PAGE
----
14 June, 2024


India & Sri Lanka: Identifying New Opportunities & Forging New Bonds

By Santosh Jha

Santosh Jha

Ayubowan, Namaskaar, Good Morning,

It is my pleasure to welcome you to the Second Seminar on India-Sri Lanka Defence Cooperation that we are organizing in Colombo. I thank you all for attending. My deep appreciation to the Hon. State Minister Mr. Tennekoon for his presence here today. I must also thank the Chief of Defence Staff of Sri Lanka and the Commanders of the Air Force and Navy for their gracious presence.We value the support extended by the Ministry of Defence of Sri Lanka. We look forward to working with our Sri Lankan friends to take forward our common endeavour to deepen and further strengthen our defence cooperation.I am also grateful for the presence of Indian delegation led by Additional Secretary from Ministry of Defence. He is leading a large and very diverse delegation from the Indian defence-industry, including some leading Indian Defence Public Sector entities and wide range of industry players from the private sector.

Distinguished Guests

Relations between India and Sri Lanka are uniquely fraternal. They are very special and unlike any other we have with other countries.

Our shared civilizational past, common heritage and strong cultural connect create a natural warmth and comfort in dealing with each other. For us, as close and proximate neighbours, cooperation is the only option. It is not driven by choice and opportunity alone. Our approach to Sri Lanka is guided by our neighbourhood-first policy and our SAGAR vision. This entails that we share with our closest neighbours all that we can based on their needs and aspirations. It also entails that our approach remains generous and non-reciprocal.

Our support in recent years to Sri Lanka, during the Covid pandemic and the economic crisis, were driven by our sense of responsibility and obligation for our closest friend and neighbour. We stood shoulder to shoulder with our civilizational twin, when it was needed most, and without any hesitation. Many of you will agree that India is and will remain Sri Lanka’s most reliable friend and a trusted and dependable partner.

Our bilateral cooperation is expanding and diversifying. It is buttressed by India’s growing national capabilities.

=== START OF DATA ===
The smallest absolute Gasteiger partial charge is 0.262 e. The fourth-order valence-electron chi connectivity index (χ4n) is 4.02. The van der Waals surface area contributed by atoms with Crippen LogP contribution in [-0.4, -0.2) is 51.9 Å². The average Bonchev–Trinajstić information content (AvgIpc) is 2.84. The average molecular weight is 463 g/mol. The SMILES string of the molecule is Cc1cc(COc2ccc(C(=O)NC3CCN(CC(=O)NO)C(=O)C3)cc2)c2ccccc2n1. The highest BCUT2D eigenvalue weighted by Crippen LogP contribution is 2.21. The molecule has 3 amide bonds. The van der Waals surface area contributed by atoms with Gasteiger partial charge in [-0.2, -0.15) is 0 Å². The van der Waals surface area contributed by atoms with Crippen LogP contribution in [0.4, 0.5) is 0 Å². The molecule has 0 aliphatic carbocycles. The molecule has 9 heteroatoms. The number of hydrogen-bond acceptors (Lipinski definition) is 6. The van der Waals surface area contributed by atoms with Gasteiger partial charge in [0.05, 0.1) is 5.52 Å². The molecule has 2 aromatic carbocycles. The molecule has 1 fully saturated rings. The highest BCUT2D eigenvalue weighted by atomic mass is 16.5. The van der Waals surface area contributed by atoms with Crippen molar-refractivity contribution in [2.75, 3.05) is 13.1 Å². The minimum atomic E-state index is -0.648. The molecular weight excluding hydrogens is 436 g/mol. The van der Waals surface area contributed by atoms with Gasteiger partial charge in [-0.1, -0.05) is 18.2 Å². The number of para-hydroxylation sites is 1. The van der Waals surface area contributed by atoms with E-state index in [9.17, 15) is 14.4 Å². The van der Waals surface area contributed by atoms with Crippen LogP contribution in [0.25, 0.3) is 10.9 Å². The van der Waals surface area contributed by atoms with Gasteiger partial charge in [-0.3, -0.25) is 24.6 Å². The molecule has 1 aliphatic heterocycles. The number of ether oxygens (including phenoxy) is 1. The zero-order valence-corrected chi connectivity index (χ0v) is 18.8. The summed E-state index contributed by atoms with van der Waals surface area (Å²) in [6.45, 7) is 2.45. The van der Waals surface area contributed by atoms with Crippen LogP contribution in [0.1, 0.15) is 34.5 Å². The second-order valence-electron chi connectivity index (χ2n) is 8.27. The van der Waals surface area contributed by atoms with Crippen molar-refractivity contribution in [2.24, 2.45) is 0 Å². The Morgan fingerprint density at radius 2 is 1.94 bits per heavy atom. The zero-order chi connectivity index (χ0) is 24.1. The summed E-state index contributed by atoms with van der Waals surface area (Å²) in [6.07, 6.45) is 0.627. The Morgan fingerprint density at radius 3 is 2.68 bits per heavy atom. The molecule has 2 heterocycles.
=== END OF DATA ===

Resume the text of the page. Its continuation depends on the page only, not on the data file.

We now cooperate in wider range of areas including infrastructure and connectivity, deeper economic engagement, trade and investment, culture and education, tourism and people to people ties.

Like in other areas, we are cooperating closely on security and defence matters. Because of our geography, our security is interlinked and intertwined. And when we speak of security, we must remember that it has acquired a wider meaning than we have traditionally associated with it.

After the covid pandemic and impact of Russia-Ukraine conflict, it has come to include energy, health,food and even economic security. This is because technology now permeates all aspects of our lives, and looking at security through a narrow and segmented lens is no longer possible. Our response, therefore, must keep this wider definition in mind. We must also act accordingly to address security in its entirety keeping the complex inter-linkages in mind.


In recent years, the vision of Atmanirbhar Bharat, which means self-reliant India, has led to significant capability development within the Indian defence industry. The Government of India has promoted this vision through enabling policies and frameworks, initiatives such as establishment of defence industry corridors, and supporting and handholding different stakeholders.We have also promoted collaborations between private and government owned enterprises.

We have invested in research and development and promoted the use of innovation and new age technologies to build capabilities that are future-ready.

Our efforts are showing rich dividends in the last one decade. The Indian defence industry today rolls out state-of-the-art systems, advanced technologies and world class equipment. To name a few, this ranges from fighter aircrafts and helicopters to naval vessels, from electronic warfare systems to cyber security solutions and from small arms to large caliber precision long range artillery systems.